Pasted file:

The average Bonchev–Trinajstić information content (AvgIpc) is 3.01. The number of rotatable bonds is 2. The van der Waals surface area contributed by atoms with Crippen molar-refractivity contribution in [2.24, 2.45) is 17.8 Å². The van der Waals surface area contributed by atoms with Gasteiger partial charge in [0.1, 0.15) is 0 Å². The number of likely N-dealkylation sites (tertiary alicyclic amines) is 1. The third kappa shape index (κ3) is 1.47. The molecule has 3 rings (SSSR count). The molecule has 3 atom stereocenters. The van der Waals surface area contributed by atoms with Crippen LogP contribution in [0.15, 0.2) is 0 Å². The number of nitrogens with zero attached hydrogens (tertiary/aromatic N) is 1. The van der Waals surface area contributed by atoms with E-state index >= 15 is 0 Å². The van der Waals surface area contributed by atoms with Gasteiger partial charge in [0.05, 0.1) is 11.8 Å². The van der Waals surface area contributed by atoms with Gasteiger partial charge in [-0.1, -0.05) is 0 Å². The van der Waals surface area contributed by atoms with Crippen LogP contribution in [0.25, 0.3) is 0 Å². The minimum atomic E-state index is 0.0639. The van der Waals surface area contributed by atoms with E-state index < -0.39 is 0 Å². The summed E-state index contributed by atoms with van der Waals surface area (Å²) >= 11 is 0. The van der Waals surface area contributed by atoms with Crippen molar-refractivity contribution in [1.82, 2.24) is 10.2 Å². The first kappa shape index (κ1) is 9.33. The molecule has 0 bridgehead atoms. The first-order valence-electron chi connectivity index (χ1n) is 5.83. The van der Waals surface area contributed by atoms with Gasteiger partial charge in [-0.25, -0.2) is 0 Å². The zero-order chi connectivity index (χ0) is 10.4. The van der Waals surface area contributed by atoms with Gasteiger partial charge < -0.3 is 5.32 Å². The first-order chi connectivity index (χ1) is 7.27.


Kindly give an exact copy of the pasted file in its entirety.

The average Bonchev–Trinajstić information content (AvgIpc) is 3.01. The number of rotatable bonds is 2. The van der Waals surface area contributed by atoms with Crippen molar-refractivity contribution in [2.24, 2.45) is 17.8 Å². The van der Waals surface area contributed by atoms with Gasteiger partial charge in [0.1, 0.15) is 0 Å². The number of likely N-dealkylation sites (tertiary alicyclic amines) is 1. The third kappa shape index (κ3) is 1.47. The molecule has 3 rings (SSSR count). The molecule has 3 atom stereocenters. The van der Waals surface area contributed by atoms with Crippen LogP contribution in [0.15, 0.2) is 0 Å². The number of nitrogens with zero attached hydrogens (tertiary/aromatic N) is 1. The van der Waals surface area contributed by atoms with E-state index >= 15 is 0 Å². The van der Waals surface area contributed by atoms with Gasteiger partial charge in [0.05, 0.1) is 11.8 Å². The van der Waals surface area contributed by atoms with Gasteiger partial charge in [-0.1, -0.05) is 0 Å². The van der Waals surface area contributed by atoms with Crippen LogP contribution in [0.25, 0.3) is 0 Å². The minimum atomic E-state index is 0.0639. The van der Waals surface area contributed by atoms with E-state index < -0.39 is 0 Å². The summed E-state index contributed by atoms with van der Waals surface area (Å²) >= 11 is 0. The van der Waals surface area contributed by atoms with Crippen molar-refractivity contribution in [1.82, 2.24) is 10.2 Å². The first kappa shape index (κ1) is 9.33. The molecule has 0 bridgehead atoms. The first-order valence-electron chi connectivity index (χ1n) is 5.83. The van der Waals surface area contributed by atoms with Gasteiger partial charge in [-0.25, -0.2) is 0 Å². The zero-order chi connectivity index (χ0) is 10.4. The van der Waals surface area contributed by atoms with Gasteiger partial charge < -0.3 is 5.32 Å². The first-order chi connectivity index (χ1) is 7.27.